Jack the Lizard Wonder World


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(December 5, 2008)

Here they come!
The Loggerhead Turtles were born in Nagoya.

What is Sea Turtle?

The turtle living in the ocean.

There are 7 kinds of turtles, Loggerhead turtle, Green turtle, Hawksbill turtle, Olive Ridley, Kemp’s Ridley turtle, Flatback turtle, and Leatherback turtle. All of them are critically endangered.

In the north pacific, the Loggerhead turtles come to the beach in Okinawa, Kyushu Island, Shikoku Island, and Honshu Island up north to Fukushima prefecture to lay eggs. The Green turtles come to Bonin Islands, Yakushima, and Ryukyu Islands. The Hawksbill turtles come to Okinawa and southern islands. The Olive Ridley and the Leatherback turtle migrate to Japanese offshore. The biggest turtle among the seven is the Leatherback turtle up to 2 meters and 700 kg. The smallest is Kemp’s Ridley of 75cm and 45 kg.

Most of sea turtle is omnivorous, feeds on jelly fish, shellfish, crustaceans such as crabs and shrimps, fish and so on. Green turtle feeds on sea vegetable.

Port of Nagoya Aquarium is only the place where the breeding of loggerhead turtle is successful in Japan. The aquarium has led protection programs of the Loggerhead turtles. Artificial beach was prepared for the turtles for nesting in the aquarium. It took time for the sea turtle to start using the beach for nesting. Division Manager of turtle, Takashi Kasugai has watched the turtles since 1993 when the aquarium opened. "The turtles did not lay any eggs for the first 2 years. We made the beach very carefully, but forget about laying eggs, they even did not come up there", he said. His team changed the temperature of water and sand to get them to be in lay. After all the challenge, he found that it was better to leave them alone.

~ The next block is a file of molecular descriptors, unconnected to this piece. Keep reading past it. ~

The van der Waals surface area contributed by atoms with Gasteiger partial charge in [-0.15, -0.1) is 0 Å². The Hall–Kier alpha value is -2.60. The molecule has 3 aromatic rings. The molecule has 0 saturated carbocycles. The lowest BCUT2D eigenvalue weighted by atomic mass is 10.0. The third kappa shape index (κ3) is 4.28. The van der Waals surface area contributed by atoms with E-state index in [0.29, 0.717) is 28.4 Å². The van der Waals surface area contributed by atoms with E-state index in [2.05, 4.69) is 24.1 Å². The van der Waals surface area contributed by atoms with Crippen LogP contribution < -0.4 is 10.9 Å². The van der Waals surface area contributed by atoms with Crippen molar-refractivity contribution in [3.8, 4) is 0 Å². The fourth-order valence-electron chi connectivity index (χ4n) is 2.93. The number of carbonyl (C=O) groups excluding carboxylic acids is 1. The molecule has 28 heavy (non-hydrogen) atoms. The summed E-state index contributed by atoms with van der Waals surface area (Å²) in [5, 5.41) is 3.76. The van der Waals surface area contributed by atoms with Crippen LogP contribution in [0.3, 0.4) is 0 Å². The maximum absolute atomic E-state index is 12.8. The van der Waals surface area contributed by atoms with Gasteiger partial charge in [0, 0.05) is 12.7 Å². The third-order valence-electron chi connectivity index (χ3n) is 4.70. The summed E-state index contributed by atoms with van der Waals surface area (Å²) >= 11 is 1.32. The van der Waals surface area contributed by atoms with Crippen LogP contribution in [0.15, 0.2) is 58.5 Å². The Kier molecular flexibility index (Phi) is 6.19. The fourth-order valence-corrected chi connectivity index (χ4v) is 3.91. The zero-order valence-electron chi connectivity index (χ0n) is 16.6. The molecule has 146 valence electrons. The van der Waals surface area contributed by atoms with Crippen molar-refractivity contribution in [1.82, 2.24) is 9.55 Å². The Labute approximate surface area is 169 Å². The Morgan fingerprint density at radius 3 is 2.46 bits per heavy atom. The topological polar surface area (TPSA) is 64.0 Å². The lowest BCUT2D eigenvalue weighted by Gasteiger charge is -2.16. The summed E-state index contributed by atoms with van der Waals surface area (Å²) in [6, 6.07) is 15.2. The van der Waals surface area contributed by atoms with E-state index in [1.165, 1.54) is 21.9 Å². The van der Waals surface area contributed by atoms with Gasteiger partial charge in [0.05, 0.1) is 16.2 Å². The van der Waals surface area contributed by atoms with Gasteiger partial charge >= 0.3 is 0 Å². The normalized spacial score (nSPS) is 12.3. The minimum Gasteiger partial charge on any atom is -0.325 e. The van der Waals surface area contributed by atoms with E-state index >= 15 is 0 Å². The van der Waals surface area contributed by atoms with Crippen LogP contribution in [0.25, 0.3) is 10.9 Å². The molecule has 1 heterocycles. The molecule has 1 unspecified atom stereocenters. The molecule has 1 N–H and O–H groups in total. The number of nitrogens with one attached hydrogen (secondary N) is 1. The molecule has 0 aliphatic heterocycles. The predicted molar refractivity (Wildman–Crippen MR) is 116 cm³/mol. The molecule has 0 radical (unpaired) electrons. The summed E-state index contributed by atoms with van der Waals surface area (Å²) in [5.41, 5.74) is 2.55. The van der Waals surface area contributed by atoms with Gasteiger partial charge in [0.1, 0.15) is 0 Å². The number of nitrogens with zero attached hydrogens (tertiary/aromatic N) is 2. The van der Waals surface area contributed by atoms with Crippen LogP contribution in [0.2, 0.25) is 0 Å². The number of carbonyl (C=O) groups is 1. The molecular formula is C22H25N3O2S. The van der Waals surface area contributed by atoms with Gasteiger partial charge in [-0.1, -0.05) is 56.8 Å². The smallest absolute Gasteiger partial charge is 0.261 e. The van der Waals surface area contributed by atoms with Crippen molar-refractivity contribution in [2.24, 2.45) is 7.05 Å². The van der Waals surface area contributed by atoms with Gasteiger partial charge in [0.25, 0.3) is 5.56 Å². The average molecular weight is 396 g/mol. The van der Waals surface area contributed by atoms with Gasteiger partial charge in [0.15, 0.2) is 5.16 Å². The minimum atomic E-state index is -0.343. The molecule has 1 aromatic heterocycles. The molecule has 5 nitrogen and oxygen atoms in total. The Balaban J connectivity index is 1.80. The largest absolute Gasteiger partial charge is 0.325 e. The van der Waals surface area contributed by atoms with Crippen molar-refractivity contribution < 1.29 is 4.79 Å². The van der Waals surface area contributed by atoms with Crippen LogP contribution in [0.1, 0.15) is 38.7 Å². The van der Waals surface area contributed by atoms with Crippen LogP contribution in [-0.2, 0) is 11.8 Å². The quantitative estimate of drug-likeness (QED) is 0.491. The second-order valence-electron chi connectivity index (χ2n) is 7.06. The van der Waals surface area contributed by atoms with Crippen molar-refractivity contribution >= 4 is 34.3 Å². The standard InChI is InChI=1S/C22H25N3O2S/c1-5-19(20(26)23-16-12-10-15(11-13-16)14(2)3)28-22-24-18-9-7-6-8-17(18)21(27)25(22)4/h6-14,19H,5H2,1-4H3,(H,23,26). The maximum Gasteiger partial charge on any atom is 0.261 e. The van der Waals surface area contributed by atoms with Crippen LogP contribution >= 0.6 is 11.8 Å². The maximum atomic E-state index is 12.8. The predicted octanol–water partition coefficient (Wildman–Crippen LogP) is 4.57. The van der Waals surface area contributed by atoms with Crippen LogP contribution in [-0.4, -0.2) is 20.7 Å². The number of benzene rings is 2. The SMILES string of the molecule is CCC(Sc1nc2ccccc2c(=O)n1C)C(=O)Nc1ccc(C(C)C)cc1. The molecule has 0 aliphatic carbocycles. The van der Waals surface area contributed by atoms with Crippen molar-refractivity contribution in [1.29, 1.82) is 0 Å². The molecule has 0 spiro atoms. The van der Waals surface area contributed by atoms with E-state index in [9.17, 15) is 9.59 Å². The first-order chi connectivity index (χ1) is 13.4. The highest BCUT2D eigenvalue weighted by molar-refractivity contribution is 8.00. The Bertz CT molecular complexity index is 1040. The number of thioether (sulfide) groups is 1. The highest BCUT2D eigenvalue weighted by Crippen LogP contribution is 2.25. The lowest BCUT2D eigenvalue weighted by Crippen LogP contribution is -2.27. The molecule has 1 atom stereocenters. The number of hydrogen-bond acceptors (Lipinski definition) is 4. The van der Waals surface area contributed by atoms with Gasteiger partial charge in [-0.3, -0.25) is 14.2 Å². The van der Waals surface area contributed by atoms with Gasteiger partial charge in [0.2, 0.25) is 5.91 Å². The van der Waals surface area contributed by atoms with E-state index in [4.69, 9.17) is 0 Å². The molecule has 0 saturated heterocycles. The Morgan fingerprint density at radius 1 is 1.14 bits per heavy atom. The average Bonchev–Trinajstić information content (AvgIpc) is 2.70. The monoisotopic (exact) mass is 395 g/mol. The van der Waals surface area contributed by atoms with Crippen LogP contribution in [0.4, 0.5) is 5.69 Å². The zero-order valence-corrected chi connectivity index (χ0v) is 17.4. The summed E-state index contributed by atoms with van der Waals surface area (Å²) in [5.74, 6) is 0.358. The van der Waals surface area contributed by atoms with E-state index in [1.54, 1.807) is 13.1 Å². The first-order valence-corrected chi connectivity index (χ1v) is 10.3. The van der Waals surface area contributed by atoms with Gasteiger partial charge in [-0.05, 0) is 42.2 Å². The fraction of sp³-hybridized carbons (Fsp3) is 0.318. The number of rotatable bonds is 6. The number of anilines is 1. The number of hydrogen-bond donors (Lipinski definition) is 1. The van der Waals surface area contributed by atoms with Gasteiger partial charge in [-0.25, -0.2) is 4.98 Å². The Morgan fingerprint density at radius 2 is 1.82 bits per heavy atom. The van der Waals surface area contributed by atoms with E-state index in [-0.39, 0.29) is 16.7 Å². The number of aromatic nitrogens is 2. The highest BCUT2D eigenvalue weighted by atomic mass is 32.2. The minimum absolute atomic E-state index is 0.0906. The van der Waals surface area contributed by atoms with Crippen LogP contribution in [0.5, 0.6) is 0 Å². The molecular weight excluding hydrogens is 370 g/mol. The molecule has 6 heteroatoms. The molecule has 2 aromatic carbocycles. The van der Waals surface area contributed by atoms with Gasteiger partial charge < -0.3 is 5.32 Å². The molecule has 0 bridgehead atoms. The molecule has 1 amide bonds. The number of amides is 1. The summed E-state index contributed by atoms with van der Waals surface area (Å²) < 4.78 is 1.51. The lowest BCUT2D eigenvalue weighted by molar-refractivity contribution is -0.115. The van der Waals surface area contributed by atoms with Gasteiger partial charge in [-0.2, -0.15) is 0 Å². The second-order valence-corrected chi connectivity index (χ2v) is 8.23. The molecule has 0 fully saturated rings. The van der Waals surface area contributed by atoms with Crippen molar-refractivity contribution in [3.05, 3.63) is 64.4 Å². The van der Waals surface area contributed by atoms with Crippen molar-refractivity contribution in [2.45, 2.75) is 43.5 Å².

The team had kept watching the turtles to study. "The turtle was more delicate than what I had in mind. Turtles change their behaviour if there are people watching. So we kept distant to watch, then the turtle crawled up to the beach to lay eggs", said he. He also found a very important fact that the turtle often watched the condition and position of the beach before they come up from water. It is not easy and very challenging for human to create the good environment for turtle.

Nesting beach in Port of Nagoya Public Aquarium. Turtles come up to the beach from here.
Turtles come up to the beach from here.

The turtles are now monitored by 2 cameras in water and 3 cameras on the beach. Their mating season is February, then the female turtles come up to beach from late April to June during night for nesting and lay eggs 4 or 5 times in one season. About 100 eggs are laid each time. The eggs are collected for artificial incubation in the Turtle Breeding Research Centre. The baby turtles are taken care after hatching, and the half of them are released to the open sea from off coast of Boso Peninsula.

Turtles' mating